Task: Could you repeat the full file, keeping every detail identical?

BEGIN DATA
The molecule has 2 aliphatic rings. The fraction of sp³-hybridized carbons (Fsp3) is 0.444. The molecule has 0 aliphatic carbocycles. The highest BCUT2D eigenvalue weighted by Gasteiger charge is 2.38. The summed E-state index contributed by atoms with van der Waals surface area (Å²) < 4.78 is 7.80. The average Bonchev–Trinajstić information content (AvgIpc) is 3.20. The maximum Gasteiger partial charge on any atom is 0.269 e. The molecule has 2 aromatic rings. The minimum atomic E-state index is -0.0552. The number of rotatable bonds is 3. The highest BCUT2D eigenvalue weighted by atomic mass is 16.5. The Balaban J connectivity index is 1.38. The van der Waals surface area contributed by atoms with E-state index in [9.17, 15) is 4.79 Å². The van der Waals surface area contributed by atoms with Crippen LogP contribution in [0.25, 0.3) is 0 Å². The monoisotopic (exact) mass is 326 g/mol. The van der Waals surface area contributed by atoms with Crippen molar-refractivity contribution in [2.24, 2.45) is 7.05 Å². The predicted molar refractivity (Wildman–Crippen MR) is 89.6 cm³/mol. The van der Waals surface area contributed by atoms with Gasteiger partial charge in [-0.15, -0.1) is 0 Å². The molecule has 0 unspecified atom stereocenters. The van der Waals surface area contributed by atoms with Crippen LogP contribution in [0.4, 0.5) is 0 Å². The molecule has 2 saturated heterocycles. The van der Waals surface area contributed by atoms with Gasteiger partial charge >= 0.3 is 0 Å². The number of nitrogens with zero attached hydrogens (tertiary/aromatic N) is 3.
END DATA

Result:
The molecule has 2 aliphatic rings. The fraction of sp³-hybridized carbons (Fsp3) is 0.444. The molecule has 0 aliphatic carbocycles. The highest BCUT2D eigenvalue weighted by Gasteiger charge is 2.38. The summed E-state index contributed by atoms with van der Waals surface area (Å²) < 4.78 is 7.80. The average Bonchev–Trinajstić information content (AvgIpc) is 3.20. The maximum Gasteiger partial charge on any atom is 0.269 e. The molecule has 2 aromatic rings. The minimum atomic E-state index is -0.0552. The number of rotatable bonds is 3. The highest BCUT2D eigenvalue weighted by atomic mass is 16.5. The Balaban J connectivity index is 1.38. The van der Waals surface area contributed by atoms with E-state index in [9.17, 15) is 4.79 Å². The van der Waals surface area contributed by atoms with Crippen LogP contribution in [0.25, 0.3) is 0 Å². The monoisotopic (exact) mass is 326 g/mol. The van der Waals surface area contributed by atoms with Crippen molar-refractivity contribution in [2.24, 2.45) is 7.05 Å². The predicted molar refractivity (Wildman–Crippen MR) is 89.6 cm³/mol. The van der Waals surface area contributed by atoms with Gasteiger partial charge in [-0.15, -0.1) is 0 Å². The molecule has 0 unspecified atom stereocenters. The van der Waals surface area contributed by atoms with Crippen LogP contribution in [0.4, 0.5) is 0 Å². The molecule has 2 saturated heterocycles. The van der Waals surface area contributed by atoms with Gasteiger partial charge >= 0.3 is 0 Å². The number of nitrogens with zero attached hydrogens (tertiary/aromatic N) is 3.